April 14th, 2024

Petapan Treaty: Innu accuse Quebec of bad faith on talks for innovative agreement


By The Canadian Press on April 1, 2024.

Three Innu communities in Quebec are acusing the provincial government of acting in bad faith a year after the deadline passed to conclude the Petapan Treaty, which has been under negotiation for more than 40 years. Minister of Crown-Indigenous Relations Marc Miller, left to right, joins Chiefs of the Innu communities forming the Regroupement Petapan, Real Tettaut (Nutashkuan), Martin Dufour (Essipit), and Gilbert Dominique (Mashteuiatsh) at a press conference in Ottawa, Thursday, May 4, 2023. THE CANADIAN PRESS/Sean Kilpatrick

QUEBEC – Three Innu communities in Quebec are accusing the provincial government of acting in bad faith a year after the deadline passed to conclude a treaty that has been under negotiation for more than 40 years.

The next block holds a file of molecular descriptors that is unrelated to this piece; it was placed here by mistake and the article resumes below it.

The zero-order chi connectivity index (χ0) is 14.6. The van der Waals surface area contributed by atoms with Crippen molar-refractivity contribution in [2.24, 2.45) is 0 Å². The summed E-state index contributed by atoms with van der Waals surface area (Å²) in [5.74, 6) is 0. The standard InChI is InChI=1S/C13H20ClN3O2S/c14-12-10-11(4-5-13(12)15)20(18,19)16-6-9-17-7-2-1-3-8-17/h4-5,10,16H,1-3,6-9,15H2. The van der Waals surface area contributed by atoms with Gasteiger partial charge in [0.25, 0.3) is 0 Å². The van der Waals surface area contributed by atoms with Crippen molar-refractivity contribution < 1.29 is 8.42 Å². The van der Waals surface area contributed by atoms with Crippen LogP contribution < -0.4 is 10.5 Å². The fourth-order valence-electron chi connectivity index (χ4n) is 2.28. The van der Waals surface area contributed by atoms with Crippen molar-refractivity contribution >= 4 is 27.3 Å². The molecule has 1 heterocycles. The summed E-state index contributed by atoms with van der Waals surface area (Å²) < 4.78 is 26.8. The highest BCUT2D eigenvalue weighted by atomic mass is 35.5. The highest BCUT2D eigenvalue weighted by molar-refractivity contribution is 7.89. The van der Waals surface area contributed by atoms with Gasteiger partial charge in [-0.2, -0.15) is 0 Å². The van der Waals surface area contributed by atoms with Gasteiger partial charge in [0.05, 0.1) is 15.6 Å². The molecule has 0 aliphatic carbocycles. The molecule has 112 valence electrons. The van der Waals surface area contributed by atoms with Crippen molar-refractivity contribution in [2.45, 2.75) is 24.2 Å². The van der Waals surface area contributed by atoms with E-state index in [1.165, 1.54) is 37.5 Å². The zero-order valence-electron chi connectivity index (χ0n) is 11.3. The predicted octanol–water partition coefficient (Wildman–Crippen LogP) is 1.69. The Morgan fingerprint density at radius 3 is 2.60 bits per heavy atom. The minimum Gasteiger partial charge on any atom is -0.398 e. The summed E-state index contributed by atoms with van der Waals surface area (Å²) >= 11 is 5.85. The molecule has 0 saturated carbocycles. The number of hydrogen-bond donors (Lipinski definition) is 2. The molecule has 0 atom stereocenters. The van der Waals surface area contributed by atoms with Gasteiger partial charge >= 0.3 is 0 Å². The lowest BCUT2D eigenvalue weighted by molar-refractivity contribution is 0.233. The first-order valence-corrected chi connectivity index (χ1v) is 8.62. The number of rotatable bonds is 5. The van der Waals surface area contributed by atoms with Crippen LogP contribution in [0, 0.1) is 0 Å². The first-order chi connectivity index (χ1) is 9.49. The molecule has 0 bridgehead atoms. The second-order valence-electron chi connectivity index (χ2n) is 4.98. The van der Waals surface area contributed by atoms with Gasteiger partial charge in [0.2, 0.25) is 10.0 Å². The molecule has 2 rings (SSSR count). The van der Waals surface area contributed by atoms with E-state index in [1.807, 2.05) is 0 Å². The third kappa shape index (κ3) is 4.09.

The chiefs of Essipit, Pekuakamiulnuatsh, and Nutashkuan say the Quebec government reneged on a commitment to finalize the Petapan Treaty before the deadline set for March 31, 2023.

A year later the chiefs, who represent about 12,000 people in the North Shore and Saguenay-Lac-St-Jean regions, are calling for a meeting with Premier Fran├žois Legault and say they are “very seriously” considering legal action.

The Petapan Treaty, between the Innu First Nations, Quebec and Ottawa, would exempt the three communities from the federal Indian Act and recognize their right to self-determination and their ancestral rights.

The Innu nations reached a deal with Ottawa before the March 2023 deadline, but talks with Quebec are ongoing.

Legault’s office could not immediately be reached for comment.

This report by The Canadian Press was first published April 1, 2024.

Share this story:

8
-7
Subscribe
Notify of
0 Comments
Inline Feedbacks
View all comments


0
Would love your thoughts, please comment.x
()
x